[Tutor] subclassing strings

Tiger12506 keridee at jayco.net
Wed Jan 9 04:48:17 CET 2008

Ahh. Excellent questions.

> I'm playing around with subclassing the built-in string type, and
> realizing there's quite a bit I don't know about what's going on with
> the built-in types. When I create a string like so:
> x = 'myvalue'
> my understanding is that this is equivalent to:
> x = str('myvalue')

Um. Yeah. Sort of. Python creates the 'myvalue' as a string object as it
interprets it. So str('myvalue') is just saying create a string object from
a string object. But I think I know what you intended to ask, see below.

> and that this second form is more fundamental: the first is a
> shorthand for the second. What is 'str()' exactly? Is it a class name?

>>> str
<type 'str'>

[edit] Here's a good thought I just thought. These are equivalent
>>> a = "hello"
>>> str(a) == a.__str__()
>>> repr(a) == a.__repr__()
>>> str(a) == str.__str__(a)
>>> repr(a) == str.__repr__(a)

It's a built-in type. That is~ it has a constructor, destructor, methods,
etc. like any other object in python. When you say str('myvalue') you are
passing the python string object containing 'myvalue' into the constructor
the str type and creating a new string object.

> If so, is the string value I pass in assigned to an attribute, the way
> I might create a "self.value =" statement in the __init__ function of
> a class I made myself? If so, does that interior attribute have a
> name? I've gone poking in the python lib, but haven't found anything
> enlightening.

Here we come to secrets of Python. It's written in C. Since str is a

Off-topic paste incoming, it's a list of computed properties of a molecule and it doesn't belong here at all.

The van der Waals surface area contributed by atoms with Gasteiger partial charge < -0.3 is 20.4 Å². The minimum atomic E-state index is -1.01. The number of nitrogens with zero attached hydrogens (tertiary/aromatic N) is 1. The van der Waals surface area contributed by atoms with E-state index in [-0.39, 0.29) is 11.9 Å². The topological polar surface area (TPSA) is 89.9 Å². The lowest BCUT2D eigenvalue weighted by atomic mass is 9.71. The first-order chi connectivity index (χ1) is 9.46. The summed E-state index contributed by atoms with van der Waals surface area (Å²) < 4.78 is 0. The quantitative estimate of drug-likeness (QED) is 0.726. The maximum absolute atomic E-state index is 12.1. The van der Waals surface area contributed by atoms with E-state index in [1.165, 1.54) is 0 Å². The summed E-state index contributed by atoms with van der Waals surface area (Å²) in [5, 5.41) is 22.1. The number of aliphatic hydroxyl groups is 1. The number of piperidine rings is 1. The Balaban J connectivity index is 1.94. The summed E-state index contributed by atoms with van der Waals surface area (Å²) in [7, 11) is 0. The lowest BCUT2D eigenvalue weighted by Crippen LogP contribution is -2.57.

built-in type, the storing of the variable you ask about is a C style buffer
(*not* a linked list - strings are immutable). Whenever you call str(),
Python constructs a new python object and stores the string in a new C-style
buffer. The same occurs for adding string together with '+', and is why
"".join(list_of_strs)  is the preferred method (Because python can build the
buffer all in one go)

No it's not accessible from python. (At least I don't think so. And you
never should need to)

> I started out wanting to subclass str so I could add metadata to
> objects which would otherwise behave exactly like strings.


> But then I
> started wondering where the actual value of the string was stored,
> since I wasn't doing it myself, and whether I'd need to be careful of
> __repr__ and __str__ so as not to interfere with the basic string
> functioning of the object.


> As far as I can tell the object functions
> normally as a string without my doing anything – where does the string
> value 'go', and is there any way I might inadvertently step on it by
> overriding the wrong attribute or method?

Okay. You can overwrite string methods like __str__ and __repr__. If you
look it up, the definition of these special methods (in layman's terms) is
that whenever str() is called on an object (explicitly or *implicitly*) then
the objects __str__ method is called which will return a string object which
should give an appropriate representation. The built-in string object does
the equivalent of

def __str__(self):
  return self
def __repr__(self):
  return "'%s'" % self      #Notice this will give extra single quotes
around string

No, you will not interfere with the internal representation of the string,
but you can change completely how that representation is presented to the
user of the object.

For an implemented simple example just say the word.


PS. Anyone who's interested. A significant study of C has brought me to
these conclusions.
immutable -> implemented with static buffer
mutable -> implemented with linked list
Anyone know a little more detail?

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